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Western Academic Workers United work to pass legislation

Union organizers from regional universities work to get collective bargaining rights

WAWU members pose on the steps of the Washington State Capitol building on Jan. 16, 2023, after attending lobby day. Members have been lobbying for collective bargaining rights for student employees at regional universities. // Photo courtesy of Lexy Aydelotte

On Dec. 2, 2022, Western Academic Workers United filed for recognition with the Washington State Public Employment Relations Commission and delivered a letter requesting recognition as a union and to begin bargaining with Western

Since then, WAWU has had both success and challenges trying to get their demands met. 

Lexy Aydelotte is a teaching assistant in Western’s history department and has been heavily involved in organizing efforts for WAWU.

Aydelotte said WAWU received letters of support from union organizations such as the Public School Employees, the Washington Federation of State Employees and the United Faculty of Western Washington. Due to the widespread support across campus, Western responded relatively quickly to WAWU. Aydelotte said other union campaigns have sometimes taken months to receive a response.

“Essentially Western’s response was, there’s no law forcing us to bargain with you, so we’re not going to,” Aydelotte said. “That seems like a clear problem that one, Western has to be forced to listen to and address students and their employees' concerns, and two, that there isn’t a law that says Western has to listen to us.” 

Current laws require collective bargaining by academic student employees at state schools, like Washington State University and the University of Washington but not at regional schools like Western Washington University, Central Washington University, Eastern Washington University and Evergreen State College.

WAWU and multiple other student-employee unions at universities across the country are affiliated with the United Auto Workers, who have been a leader in academic organization at the University of California system since the 90s. 

WAWU has been working alongside students at other regional universities and United Auto Workers to draft Senate Bill 5238 and House Bill 1219, which will grant collective bargaining rights for employees enrolled in academic programs at regional universities in Washington. 

On Jan. 23 at the Senate hearing, 176 people signed pro. At the House hearing on Jan. 25, 234 people signed pro. Students from the regional universities testified at both hearings.

Aurora Brinkman is a TA in the psychology department at WSU and is an organizer for the Coalition of Academic Student Employees at WSU. Brinkman got involved with WSU-CASE/UAW after being introduced to the unionization effort by a friend and seeing the positive impact it could have on student employees.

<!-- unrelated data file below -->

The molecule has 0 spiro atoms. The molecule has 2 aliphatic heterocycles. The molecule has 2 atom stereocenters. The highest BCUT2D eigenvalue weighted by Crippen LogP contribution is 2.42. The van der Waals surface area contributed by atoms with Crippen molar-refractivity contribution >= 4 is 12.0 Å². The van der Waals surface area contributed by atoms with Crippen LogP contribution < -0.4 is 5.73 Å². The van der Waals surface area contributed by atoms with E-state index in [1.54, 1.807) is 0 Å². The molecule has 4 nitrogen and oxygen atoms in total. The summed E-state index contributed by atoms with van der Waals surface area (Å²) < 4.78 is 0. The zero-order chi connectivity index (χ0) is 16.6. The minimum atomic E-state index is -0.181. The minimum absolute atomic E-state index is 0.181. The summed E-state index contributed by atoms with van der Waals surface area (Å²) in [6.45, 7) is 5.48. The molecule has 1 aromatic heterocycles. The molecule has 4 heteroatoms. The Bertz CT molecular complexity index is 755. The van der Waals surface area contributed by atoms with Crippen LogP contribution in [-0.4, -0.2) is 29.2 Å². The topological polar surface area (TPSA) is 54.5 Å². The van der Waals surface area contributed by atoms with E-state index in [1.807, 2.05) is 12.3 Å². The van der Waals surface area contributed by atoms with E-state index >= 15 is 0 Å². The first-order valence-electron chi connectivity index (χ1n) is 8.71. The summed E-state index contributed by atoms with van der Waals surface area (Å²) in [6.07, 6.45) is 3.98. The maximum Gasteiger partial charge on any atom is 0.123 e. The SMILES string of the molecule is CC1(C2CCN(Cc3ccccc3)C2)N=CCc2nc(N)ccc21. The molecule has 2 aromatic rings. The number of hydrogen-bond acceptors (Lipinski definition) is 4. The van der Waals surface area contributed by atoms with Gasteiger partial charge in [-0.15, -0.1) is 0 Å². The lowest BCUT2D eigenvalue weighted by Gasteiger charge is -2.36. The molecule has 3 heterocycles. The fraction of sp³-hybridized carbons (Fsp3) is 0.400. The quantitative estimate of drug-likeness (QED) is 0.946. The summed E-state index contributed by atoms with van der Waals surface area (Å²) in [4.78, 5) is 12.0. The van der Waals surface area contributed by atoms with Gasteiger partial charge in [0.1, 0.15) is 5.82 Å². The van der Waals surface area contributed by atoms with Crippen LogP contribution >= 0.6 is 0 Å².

“We were able to get recognized as a collective bargaining unit through the law once we got certified and recognized as a union,” Brinkman said. “That status of being certified as a union means that the university is obligated to bargain with us and that we bargain with each other in good faith as equals, which is not how it is without a union. The other regional universities don’t have that same right.”

WSU-CASE/UAW was officially certified in November 2022, but they’ve had issues trying to work with the university even though WSU is now obligated to do so. 

“We have not been able to bargain with WSU yet, so we’ve been stuck trying to schedule a meeting for three months with them,” Brinkman said. “There has been some nonresponsiveness and very delayed responses in what seems to be delay tactics happening. So we’re currently in this period of limbo as we try to get a first meeting scheduled.” 

Andrea Wooley has been a TA in the physics department at Western since fall of 2020. Wooley got involved with WAWU when she was approached by WAWU organizers while tabling at a Western info fair. Later that day, she attended a WAWU monthly meeting and spoke about her experience working as a TA. 

Wooley said the training to become a TA was very minimal and everything was on Zoom due to COVID-19, so she felt isolated. The union has helped her connect with others that are feeling the same. 

“When I started as a TA, I was struggling with certain things, and it was surprising to see that people in other departments were also struggling,” Wooley said. “That realization that there is a network of [student employees] going through the same thing has connected the dots and built a support system.”

Wooley has helped organize efforts to expand WAWU’s reach. She organizes meetings with student employees within the physics department to connect with each other and discuss their priorities. She said by getting involved with the union she’s learned skills that will help her in graduate school and in the future. 

WAWU holds monthly meetings that are open to all, and those interested in keeping up with their efforts can connect with them through Instagram or their website.   

“I want Western students to know that they do have power, and they can make a difference,” Aydelotte said. “Our goals are part of an ongoing conversation, and we want more voices. We want everyone to be heard.”

Ciarra Shaffer

Ciarra Shaffer (she/her) is a city life reporter for The Front. She is a junior majoring in the public relations track of the journalism department. In her free time, Ciarra enjoys being outside and going to concerts. You can reach her at 

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